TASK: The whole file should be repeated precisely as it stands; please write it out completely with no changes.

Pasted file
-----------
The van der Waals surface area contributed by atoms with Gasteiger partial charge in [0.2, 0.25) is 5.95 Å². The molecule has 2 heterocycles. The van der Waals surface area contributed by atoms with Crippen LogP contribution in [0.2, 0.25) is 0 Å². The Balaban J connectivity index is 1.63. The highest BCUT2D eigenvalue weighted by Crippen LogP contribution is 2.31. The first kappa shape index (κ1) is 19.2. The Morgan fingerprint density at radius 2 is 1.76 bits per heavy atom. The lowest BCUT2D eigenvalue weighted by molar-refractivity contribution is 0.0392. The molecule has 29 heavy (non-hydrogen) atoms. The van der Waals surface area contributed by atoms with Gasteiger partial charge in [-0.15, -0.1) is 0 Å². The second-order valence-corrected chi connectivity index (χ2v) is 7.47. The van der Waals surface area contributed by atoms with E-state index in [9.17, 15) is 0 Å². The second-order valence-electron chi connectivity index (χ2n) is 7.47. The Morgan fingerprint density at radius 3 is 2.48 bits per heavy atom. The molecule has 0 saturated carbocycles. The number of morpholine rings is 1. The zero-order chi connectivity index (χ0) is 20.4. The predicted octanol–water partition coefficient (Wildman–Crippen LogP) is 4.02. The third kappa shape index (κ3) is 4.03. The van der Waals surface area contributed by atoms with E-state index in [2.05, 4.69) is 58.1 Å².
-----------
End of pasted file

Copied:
The van der Waals surface area contributed by atoms with Gasteiger partial charge in [0.2, 0.25) is 5.95 Å². The molecule has 2 heterocycles. The van der Waals surface area contributed by atoms with Crippen LogP contribution in [0.2, 0.25) is 0 Å². The Balaban J connectivity index is 1.63. The highest BCUT2D eigenvalue weighted by Crippen LogP contribution is 2.31. The first kappa shape index (κ1) is 19.2. The Morgan fingerprint density at radius 2 is 1.76 bits per heavy atom. The lowest BCUT2D eigenvalue weighted by molar-refractivity contribution is 0.0392. The molecule has 29 heavy (non-hydrogen) atoms. The van der Waals surface area contributed by atoms with Gasteiger partial charge in [-0.15, -0.1) is 0 Å². The second-order valence-corrected chi connectivity index (χ2v) is 7.47. The van der Waals surface area contributed by atoms with E-state index in [9.17, 15) is 0 Å². The second-order valence-electron chi connectivity index (χ2n) is 7.47. The Morgan fingerprint density at radius 3 is 2.48 bits per heavy atom. The molecule has 0 saturated carbocycles. The number of morpholine rings is 1. The zero-order chi connectivity index (χ0) is 20.4. The predicted octanol–water partition coefficient (Wildman–Crippen LogP) is 4.02. The third kappa shape index (κ3) is 4.03. The van der Waals surface area contributed by atoms with E-state index in [2.05, 4.69) is 58.1 Å².